A genetic switch starts the aging process by turning off cell stress responses that protect the cell by keeping important proteins folded and functional. The switch is thrown by germline stem cells in early adulthood, after the animal starts to reproduce, ensuring its line will live on.

Ways to improve indoor air quality
July 25, 2015 07:17 AM - ClickGreen Staff, ClickGreen

Indoor air quality isn’t something most people think about, but breathing clean air can and does impact out health. Here’s why paying attention to the air you breathe indoors is so important and how to then go about improving it. 

Vacuum More Often

Vacuuming more often will help keep dust at bay, but many vacuums also come with a filter system which can remove mold, pollen, and other air pollutants. Aim to vacuum at least once a week, twice if you live with animals.

California towns getting water by truck as drought continues and wells run dry
July 11, 2015 07:04 AM -

Rural Tulare County, Calif., is now being called the epicenter of this drought.

That's because at least 1,300 residential wells have run dry, affecting at least 7,000 people. When your taps start spitting out air here, Paul Boyer and his team are who you call.

Under a punishing midafternoon sun, Boyer helps muscle down five of these hefty 400-pound water tanks from a semi-truck flatbed. He helps run a local nonprofit that's in charge of distributing these 2,500-gallon water tanks to drought victims.

E-Waste problem not going away
July 9, 2015 06:08 AM - ClickGreen staff, ClickGreen

While electrical and electronic equipment have never been more efficient, economical or in demand, consumers' desire to own the best and the latest is contributing to an environmental issue of increasing seriousness and concern, according to a new report.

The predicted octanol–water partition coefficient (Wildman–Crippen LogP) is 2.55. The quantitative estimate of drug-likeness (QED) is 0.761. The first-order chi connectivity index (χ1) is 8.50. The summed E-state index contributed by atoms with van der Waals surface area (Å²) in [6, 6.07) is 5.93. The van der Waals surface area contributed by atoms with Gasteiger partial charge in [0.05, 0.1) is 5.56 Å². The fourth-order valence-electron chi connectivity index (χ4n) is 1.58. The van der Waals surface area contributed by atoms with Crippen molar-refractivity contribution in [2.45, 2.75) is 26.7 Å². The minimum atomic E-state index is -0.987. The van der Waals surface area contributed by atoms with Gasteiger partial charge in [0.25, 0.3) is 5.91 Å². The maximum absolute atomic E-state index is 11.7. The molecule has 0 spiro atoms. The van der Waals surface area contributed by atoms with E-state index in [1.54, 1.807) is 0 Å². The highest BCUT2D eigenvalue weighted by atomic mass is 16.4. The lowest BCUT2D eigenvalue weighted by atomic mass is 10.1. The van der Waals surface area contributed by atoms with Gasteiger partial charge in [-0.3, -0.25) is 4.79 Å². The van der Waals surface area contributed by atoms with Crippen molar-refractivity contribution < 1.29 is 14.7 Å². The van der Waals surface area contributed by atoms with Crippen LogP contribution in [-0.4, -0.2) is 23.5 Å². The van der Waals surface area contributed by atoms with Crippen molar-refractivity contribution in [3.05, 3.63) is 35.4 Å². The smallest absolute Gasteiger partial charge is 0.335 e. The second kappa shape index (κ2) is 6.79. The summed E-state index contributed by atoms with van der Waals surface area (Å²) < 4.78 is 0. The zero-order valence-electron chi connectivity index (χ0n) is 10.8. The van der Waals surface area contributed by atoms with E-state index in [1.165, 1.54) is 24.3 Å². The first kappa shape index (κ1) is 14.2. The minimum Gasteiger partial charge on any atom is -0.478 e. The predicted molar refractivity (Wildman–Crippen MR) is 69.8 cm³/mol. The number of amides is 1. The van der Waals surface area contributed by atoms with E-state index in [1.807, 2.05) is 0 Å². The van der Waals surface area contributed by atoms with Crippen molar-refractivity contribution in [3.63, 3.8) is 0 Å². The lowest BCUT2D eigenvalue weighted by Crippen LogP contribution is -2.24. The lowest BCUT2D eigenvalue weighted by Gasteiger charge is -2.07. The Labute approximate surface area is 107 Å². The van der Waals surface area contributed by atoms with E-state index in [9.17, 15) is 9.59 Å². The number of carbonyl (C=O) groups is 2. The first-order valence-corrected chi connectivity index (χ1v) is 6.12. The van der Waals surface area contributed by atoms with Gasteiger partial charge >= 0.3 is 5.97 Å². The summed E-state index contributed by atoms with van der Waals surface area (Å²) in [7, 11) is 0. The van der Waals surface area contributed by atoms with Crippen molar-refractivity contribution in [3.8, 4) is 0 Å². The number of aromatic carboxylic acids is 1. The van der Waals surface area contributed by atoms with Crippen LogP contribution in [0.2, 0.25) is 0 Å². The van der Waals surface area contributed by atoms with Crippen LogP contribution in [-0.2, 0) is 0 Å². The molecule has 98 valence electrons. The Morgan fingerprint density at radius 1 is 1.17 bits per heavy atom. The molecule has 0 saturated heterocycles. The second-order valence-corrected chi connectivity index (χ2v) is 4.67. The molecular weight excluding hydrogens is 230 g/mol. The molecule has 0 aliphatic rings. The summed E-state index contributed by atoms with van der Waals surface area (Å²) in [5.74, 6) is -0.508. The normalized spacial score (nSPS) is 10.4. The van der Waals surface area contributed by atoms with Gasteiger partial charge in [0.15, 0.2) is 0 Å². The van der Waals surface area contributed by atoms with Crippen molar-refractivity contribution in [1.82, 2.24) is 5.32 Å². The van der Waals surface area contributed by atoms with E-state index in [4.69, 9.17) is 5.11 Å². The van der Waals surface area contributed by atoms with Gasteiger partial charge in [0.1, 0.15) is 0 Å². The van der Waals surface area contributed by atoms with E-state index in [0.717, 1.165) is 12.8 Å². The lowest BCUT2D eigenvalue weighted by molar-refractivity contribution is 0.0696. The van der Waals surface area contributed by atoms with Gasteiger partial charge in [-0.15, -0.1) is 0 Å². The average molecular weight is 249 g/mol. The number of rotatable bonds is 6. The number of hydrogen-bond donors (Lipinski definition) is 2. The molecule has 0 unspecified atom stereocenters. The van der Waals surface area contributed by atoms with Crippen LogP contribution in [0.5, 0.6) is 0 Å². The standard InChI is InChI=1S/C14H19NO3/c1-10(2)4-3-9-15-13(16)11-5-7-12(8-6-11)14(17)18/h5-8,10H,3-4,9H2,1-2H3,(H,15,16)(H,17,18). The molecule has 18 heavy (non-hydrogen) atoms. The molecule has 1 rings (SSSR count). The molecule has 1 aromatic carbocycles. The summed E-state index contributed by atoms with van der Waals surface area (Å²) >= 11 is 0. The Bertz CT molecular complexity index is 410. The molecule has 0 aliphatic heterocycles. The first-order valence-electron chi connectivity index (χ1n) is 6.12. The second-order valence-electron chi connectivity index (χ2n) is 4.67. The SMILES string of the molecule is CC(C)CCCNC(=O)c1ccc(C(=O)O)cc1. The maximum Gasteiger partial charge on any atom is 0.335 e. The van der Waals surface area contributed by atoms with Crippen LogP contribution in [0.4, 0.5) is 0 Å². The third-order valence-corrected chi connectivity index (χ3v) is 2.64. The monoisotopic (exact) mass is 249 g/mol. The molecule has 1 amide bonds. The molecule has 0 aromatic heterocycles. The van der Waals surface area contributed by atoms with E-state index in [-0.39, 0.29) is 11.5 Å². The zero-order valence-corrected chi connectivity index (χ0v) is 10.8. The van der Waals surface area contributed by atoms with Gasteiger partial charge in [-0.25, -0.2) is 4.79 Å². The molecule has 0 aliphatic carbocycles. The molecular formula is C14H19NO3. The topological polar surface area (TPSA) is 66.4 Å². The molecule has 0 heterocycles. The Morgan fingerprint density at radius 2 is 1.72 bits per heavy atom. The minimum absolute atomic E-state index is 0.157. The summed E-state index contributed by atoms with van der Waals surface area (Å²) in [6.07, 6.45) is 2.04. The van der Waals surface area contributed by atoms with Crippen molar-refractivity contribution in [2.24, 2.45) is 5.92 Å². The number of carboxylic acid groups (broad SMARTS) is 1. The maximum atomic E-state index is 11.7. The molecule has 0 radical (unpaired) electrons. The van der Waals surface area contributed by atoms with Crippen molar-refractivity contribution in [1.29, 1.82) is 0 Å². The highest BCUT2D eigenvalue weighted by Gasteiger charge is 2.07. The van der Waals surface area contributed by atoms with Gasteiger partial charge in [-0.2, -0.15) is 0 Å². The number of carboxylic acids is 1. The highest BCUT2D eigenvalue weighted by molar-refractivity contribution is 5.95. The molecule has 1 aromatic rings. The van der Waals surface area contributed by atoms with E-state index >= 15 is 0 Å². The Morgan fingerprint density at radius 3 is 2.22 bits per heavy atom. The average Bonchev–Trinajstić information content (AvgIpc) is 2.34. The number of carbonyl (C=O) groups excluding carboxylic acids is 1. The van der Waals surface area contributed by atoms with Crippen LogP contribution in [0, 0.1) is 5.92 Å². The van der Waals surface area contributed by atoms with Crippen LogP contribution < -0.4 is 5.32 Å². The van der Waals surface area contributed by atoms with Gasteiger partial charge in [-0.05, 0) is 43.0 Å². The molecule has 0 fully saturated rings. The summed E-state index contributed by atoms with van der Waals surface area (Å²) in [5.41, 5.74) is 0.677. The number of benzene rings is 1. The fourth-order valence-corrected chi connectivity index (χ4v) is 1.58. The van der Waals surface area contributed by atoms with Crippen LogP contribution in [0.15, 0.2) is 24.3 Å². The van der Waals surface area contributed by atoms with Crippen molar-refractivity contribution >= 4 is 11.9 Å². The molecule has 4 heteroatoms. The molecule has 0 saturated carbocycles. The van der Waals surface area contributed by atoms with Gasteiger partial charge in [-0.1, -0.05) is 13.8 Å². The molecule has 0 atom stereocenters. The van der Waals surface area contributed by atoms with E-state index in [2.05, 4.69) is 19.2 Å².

"E-waste is one of the fastest growing waste streams in developing, emerging and developed regions and it covers all electrical and electronic equipment and parts discarded by consumers," says Dr Sunil Herat, Associate Editor of the journal Waste Management & Research and a Senior Lecturer in the School of Engineering at Griffith University in Queensland, Australia.

Advertising coming to EV charging stations?
July 3, 2015 05:04 AM - BOB SHETH, Electric Forum

While many electric vehicle owners will find it irritating and annoying to be hit with adverts when charging their vehicles, is this a sign of the times? The fact that many larger companies are willing and prepared to pay for advertising space on “free” charging devices seems to indicate that the marketing industry believes the sector is here to stay. So, will advertising be a help or a hindrance to the industry going forward?

Until the electric vehicle industry cracks the “mass market” it is vital that the cost of services and products is kept as low as possible. There will come a point when costs will have to rise, services will be chargeable and the whole dynamic will be very different than what we see today but, in the meantime, is advertising on “free” charging stations really a hindrance?